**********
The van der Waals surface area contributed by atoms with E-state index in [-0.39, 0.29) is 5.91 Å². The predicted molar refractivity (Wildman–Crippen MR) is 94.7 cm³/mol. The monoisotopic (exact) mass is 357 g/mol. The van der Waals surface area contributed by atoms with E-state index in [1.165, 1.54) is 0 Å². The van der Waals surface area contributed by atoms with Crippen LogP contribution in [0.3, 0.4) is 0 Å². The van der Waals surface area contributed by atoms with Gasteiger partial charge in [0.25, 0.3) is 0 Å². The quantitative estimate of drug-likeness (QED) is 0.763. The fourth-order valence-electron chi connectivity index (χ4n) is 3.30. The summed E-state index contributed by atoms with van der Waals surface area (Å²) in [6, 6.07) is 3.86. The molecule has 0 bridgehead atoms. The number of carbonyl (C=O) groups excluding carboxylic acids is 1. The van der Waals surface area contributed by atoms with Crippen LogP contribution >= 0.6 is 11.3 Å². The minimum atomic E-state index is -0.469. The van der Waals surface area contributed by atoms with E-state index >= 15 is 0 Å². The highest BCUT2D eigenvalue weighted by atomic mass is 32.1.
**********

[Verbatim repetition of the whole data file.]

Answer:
The van der Waals surface area contributed by atoms with E-state index in [-0.39, 0.29) is 5.91 Å². The predicted molar refractivity (Wildman–Crippen MR) is 94.7 cm³/mol. The monoisotopic (exact) mass is 357 g/mol. The van der Waals surface area contributed by atoms with E-state index in [1.165, 1.54) is 0 Å². The van der Waals surface area contributed by atoms with Crippen LogP contribution in [0.3, 0.4) is 0 Å². The van der Waals surface area contributed by atoms with Gasteiger partial charge in [0.25, 0.3) is 0 Å². The quantitative estimate of drug-likeness (QED) is 0.763. The fourth-order valence-electron chi connectivity index (χ4n) is 3.30. The summed E-state index contributed by atoms with van der Waals surface area (Å²) in [6, 6.07) is 3.86. The molecule has 0 bridgehead atoms. The number of carbonyl (C=O) groups excluding carboxylic acids is 1. The van der Waals surface area contributed by atoms with Crippen LogP contribution >= 0.6 is 11.3 Å². The minimum atomic E-state index is -0.469. The van der Waals surface area contributed by atoms with E-state index >= 15 is 0 Å². The highest BCUT2D eigenvalue weighted by atomic mass is 32.1.